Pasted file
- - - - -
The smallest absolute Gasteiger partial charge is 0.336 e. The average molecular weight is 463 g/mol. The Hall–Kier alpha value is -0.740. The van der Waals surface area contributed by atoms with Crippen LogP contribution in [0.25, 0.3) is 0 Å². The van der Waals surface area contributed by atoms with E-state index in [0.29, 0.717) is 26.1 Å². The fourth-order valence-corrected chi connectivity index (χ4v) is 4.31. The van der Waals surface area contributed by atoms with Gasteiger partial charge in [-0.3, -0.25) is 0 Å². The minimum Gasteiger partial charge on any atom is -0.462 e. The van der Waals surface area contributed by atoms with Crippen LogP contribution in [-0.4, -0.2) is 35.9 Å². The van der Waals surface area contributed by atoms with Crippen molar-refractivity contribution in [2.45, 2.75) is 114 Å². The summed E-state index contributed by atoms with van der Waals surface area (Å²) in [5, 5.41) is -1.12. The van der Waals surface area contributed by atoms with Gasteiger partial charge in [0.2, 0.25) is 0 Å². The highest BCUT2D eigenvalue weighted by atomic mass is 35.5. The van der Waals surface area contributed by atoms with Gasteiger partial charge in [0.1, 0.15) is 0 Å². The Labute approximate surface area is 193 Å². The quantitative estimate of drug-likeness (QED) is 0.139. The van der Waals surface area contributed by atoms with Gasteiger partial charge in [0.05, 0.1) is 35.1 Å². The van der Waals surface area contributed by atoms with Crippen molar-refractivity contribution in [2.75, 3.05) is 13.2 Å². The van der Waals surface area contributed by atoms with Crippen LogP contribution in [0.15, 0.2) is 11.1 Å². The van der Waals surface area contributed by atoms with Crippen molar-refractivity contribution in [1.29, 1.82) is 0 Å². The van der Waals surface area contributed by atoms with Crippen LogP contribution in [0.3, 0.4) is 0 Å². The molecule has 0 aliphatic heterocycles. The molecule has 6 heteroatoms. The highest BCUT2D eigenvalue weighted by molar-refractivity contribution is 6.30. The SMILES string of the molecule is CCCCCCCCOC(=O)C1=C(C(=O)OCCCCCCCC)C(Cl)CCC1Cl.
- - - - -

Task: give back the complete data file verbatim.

The smallest absolute Gasteiger partial charge is 0.336 e. The average molecular weight is 463 g/mol. The Hall–Kier alpha value is -0.740. The van der Waals surface area contributed by atoms with Crippen LogP contribution in [0.25, 0.3) is 0 Å². The van der Waals surface area contributed by atoms with E-state index in [0.29, 0.717) is 26.1 Å². The fourth-order valence-corrected chi connectivity index (χ4v) is 4.31. The van der Waals surface area contributed by atoms with Gasteiger partial charge in [-0.3, -0.25) is 0 Å². The minimum Gasteiger partial charge on any atom is -0.462 e. The van der Waals surface area contributed by atoms with Crippen LogP contribution in [-0.4, -0.2) is 35.9 Å². The van der Waals surface area contributed by atoms with Crippen molar-refractivity contribution in [2.45, 2.75) is 114 Å². The summed E-state index contributed by atoms with van der Waals surface area (Å²) in [5, 5.41) is -1.12. The van der Waals surface area contributed by atoms with Gasteiger partial charge in [0.2, 0.25) is 0 Å². The highest BCUT2D eigenvalue weighted by atomic mass is 35.5. The van der Waals surface area contributed by atoms with Gasteiger partial charge in [0.1, 0.15) is 0 Å². The Labute approximate surface area is 193 Å². The quantitative estimate of drug-likeness (QED) is 0.139. The van der Waals surface area contributed by atoms with Gasteiger partial charge in [0.05, 0.1) is 35.1 Å². The van der Waals surface area contributed by atoms with Crippen molar-refractivity contribution in [2.75, 3.05) is 13.2 Å². The van der Waals surface area contributed by atoms with Crippen LogP contribution in [0.15, 0.2) is 11.1 Å². The van der Waals surface area contributed by atoms with Crippen molar-refractivity contribution in [1.29, 1.82) is 0 Å². The van der Waals surface area contributed by atoms with Crippen LogP contribution in [0.3, 0.4) is 0 Å². The molecule has 0 aliphatic heterocycles. The molecule has 6 heteroatoms. The highest BCUT2D eigenvalue weighted by molar-refractivity contribution is 6.30. The SMILES string of the molecule is CCCCCCCCOC(=O)C1=C(C(=O)OCCCCCCCC)C(Cl)CCC1Cl.